made a minor error.

Yes, passing 0 (or NULL, if it's #defined as 0) to a non-prototyped
function expecting a pointer is an error. The fact remains that there
is code in the real world that makes this error, and happens to work
as expected on platforms where pointers are the same size as int and
the null pointer has the same representation as (int)0.


This is not enough to make it work. If the platform has separate data
and address registers, the value *may* be passed in the "wrong" register
and the code will fail miserably.
Dan, did you really think that I don't know already this? I've


I have no clue about what you know and what you don't, especially
since there are many technical inaccuracies in your posts, as the
ones pointed out above. It's none of my business to figure out what you
know or what you mean, when what you write is downright incorrect.

I don't know why you keep invoking severely broken code that happens to
work by accident as an argument. Please show us some *concrete* evidence
that implementors care about such code when making their decisions and
that they're ready to sacrifice performance in order to keep broken code
working as intended by its developer.

Dan
--
Dan Pop
DESY Zeuthen, RZ group
Email: Da*****@ifh.de
Nov 14 '05 #49

P: n/a


Dan Pop wrote:
In <ln************@nuthaus.mib.org> Keith Thompson <ks***@mib.org> writes:
Da*****@cern.ch (Dan Pop) writes:
In <ln************@nuthaus.mib.org> Keith Thompson <ks***@mib.org> writes:
>"Malcolm" <ma*****@55bank.freeserve.co.uk> writes:
>> "E. Robert Tisdale" <E.**************@jpl.nasa.gov> wrote in message
>> > But, there are no implementations of the C 89 or C99 standard
>> > that use anything but all zero bits to represent NULL or +0.0.
>> >
>> The problem is that the standard allows it. For instance, if an
>> architecture appeared that trapped whenever an illegal address
>> (including 0) was loaded into an address register, then obviously
>> NULL would have to be some other value.
>[...]
>
>Maybe not. I think the only operation for which it matters is
>equality comparison. If the compiler doesn't load a pointer value
>into an address register for a pointer comparison, it might still be
>able to use all-bits-zero for null pointers.

OTOH, if the CPU has dedicated address registers, it may be that ALL
pointer operations are more efficient if using address registers.

Think about a CPU with 32-bit data registers and 48-bit address registers.


On any CPU, the code generated by a C compiler has to be able to do
assignments and equality comparisons on pointer values, including null
pointer values. If loading a null pointer into an address register
causes a trap, the C implementation won't be able to use the address
registers for pointer assignment and equality comparison (unless it
can recover in the trap handler, but that's likely to be inefficient).


But there is nothing preventing the implementor to use a null pointer
representation that doesn't trap! Even if that representation is not
all bits zero.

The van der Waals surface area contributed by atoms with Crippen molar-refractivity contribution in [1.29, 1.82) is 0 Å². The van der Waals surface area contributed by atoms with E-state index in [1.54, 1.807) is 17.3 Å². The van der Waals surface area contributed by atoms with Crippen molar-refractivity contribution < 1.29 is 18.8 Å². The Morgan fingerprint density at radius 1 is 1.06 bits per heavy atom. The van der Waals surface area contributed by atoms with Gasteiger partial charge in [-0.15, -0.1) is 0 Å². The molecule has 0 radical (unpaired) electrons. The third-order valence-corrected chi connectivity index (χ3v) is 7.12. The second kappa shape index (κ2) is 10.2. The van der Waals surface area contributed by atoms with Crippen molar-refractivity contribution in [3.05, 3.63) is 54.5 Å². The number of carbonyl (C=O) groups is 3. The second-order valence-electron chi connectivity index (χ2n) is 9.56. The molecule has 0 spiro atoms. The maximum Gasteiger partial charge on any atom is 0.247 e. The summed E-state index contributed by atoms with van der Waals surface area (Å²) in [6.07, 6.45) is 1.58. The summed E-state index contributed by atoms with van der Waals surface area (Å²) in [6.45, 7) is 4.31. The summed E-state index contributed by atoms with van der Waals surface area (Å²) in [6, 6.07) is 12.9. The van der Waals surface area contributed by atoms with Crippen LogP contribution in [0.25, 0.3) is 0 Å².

If it's possible to perform these operations efficiently without using
the address registers, that's great;


Even then, why bother? If address registers exist in the first place,
there *must* be a reason. Not using them for pointer operation is very
likely to be inefficient, even if they have the same size as data
registers for the simple reason that data registers get under greater
pressure, while the address registers are unused. When the sizes are
different, as in my example, the difference is going to be even more
important.
a C compiler will be able to use
all-bit-zero as the null pointer value, and everything will work.


You make it sound as if there is any merit in having null pointers
represented as all bits zero. Why would the implementor try to use
that representation, if it's causing even the slightest inconvenience?
If it isn't, either the C compiler will be forced to use a different
value for null pointers,


The representation of null pointers is supposed to be the most convenient
and efficient for the implementation, so there is no reason to consider
all bits zero as an a priori solution, unless it is a convenient choice.
or it won't be possible to implement C efficiently.


Only an idiot would create an inefficient implementation for the sake of
having null pointers represented as all bits zero. See below.
The same will probably be true for languages other than
C, which probably means that no such CPU will be designed for
general-purpose computers.


Sheer nonsense. There is always an efficient solution: create a
"reserved" object at some address and use its address as the null pointer
representation. This is what most implementations are doing anyway, using
the address 0 for this purpose. But there is nothing magic about this
address, it just happens to be very convenient for this particular
purpose, on most architectures.

Since most modern machines treat addresses as unsigned integers,
address 0 happens to be at the beginning of the address space and it's
traditionally reserved anyway, on non-virtual memory architectures:
it's the address of a GPR or an interrupt vector or the entry point in
the boot loader (possibly ROM space). On virtual memory architectures,
it's simply a matter of either leaving page zero unmapped (best choice,
IMHO) or mapping but not using it (in read only mode, preferably).


Or people could look at the c faq to see how this has been done in the past. At
symbolics we had a tagged architecture to handle this situation. If you are
using a theoretical system, you might as well add tags to it! BTW, this is not a
slam on anyone.

Wayne

Nov 14 '05 #50